My Bombay/Mumbai -- All of Mumbai's contrasts and paradoxes are characterized for me on a trip to the Banganga Tank at Walkeshwar. There's a ring of old temples, and with it, houses where people whose families have served as priests for these temples for generations live. Residents still perform priestly rituals in the morning and then go off to their computer jobs, returning in the evening to be priests once again. Standing on the steps of the Banganga Tank, I look up and see skyscrapers that represent some of the most expensive real estate in the world, and alongside them, shanties. For me, this encapsulates the Bombay story.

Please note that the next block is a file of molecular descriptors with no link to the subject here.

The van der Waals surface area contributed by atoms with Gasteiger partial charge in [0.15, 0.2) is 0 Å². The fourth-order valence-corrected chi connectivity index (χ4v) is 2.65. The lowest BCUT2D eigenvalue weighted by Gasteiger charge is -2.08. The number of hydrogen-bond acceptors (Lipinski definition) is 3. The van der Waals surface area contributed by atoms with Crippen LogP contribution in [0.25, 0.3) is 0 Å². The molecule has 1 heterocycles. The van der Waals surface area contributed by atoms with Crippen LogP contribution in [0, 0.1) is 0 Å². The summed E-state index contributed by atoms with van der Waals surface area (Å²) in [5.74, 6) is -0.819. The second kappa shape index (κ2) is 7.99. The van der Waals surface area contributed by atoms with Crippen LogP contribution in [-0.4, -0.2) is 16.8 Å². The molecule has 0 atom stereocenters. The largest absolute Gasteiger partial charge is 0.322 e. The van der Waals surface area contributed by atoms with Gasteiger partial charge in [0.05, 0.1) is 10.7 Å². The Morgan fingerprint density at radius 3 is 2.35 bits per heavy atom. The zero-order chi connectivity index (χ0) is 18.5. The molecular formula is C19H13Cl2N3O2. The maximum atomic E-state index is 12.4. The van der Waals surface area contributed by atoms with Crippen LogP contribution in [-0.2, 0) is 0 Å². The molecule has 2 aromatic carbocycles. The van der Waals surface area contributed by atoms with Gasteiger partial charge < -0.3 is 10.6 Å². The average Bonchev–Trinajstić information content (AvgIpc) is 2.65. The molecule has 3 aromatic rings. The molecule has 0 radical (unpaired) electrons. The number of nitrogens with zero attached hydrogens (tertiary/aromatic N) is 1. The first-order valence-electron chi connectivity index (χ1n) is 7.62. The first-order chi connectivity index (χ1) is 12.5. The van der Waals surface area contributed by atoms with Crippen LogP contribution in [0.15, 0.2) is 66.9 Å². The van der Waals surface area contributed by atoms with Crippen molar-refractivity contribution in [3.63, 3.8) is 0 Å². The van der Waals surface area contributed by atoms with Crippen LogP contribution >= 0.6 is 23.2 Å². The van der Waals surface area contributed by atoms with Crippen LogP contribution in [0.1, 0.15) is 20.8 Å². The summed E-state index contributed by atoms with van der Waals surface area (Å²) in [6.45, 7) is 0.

I like to walk around The Oval (maidan, in downtown Mumbai) for another kind of contrast. On one side you have beautiful neo-Gothic buildings that look as if they've been transplanted from another continent, albeit with typically Indian flourishes and intricate carvings. Walk over to the other side of this huge field and you see Art Deco buildings from the 1930s and '40s with nautical and tropical motifs, again embodying a distinctive Bombay quality. Only Miami has something close to this. Within the downtown center is this great maidan (field) where the cricket training academy has groomed some of India's best cricketers. And on Sunday, besides the numerous cricket matches, you can come and watch a group of Nigerians descend here to play a game of football. Chor Bazaar and the adjoining Mohammedali Road with their shops is another great place I like to wander. Chor Bazaar in particular is filled with a jumble of interesting things, and you can snag some good vintage finds -- furniture, posters, coins, records -- or just window shop and laugh at some of the ridiculously naȹve copies of old objects and artifacts. -- by Naresh Fernandes, Editor, Time Out Mumbai. As told to Niloufer Venkatraman.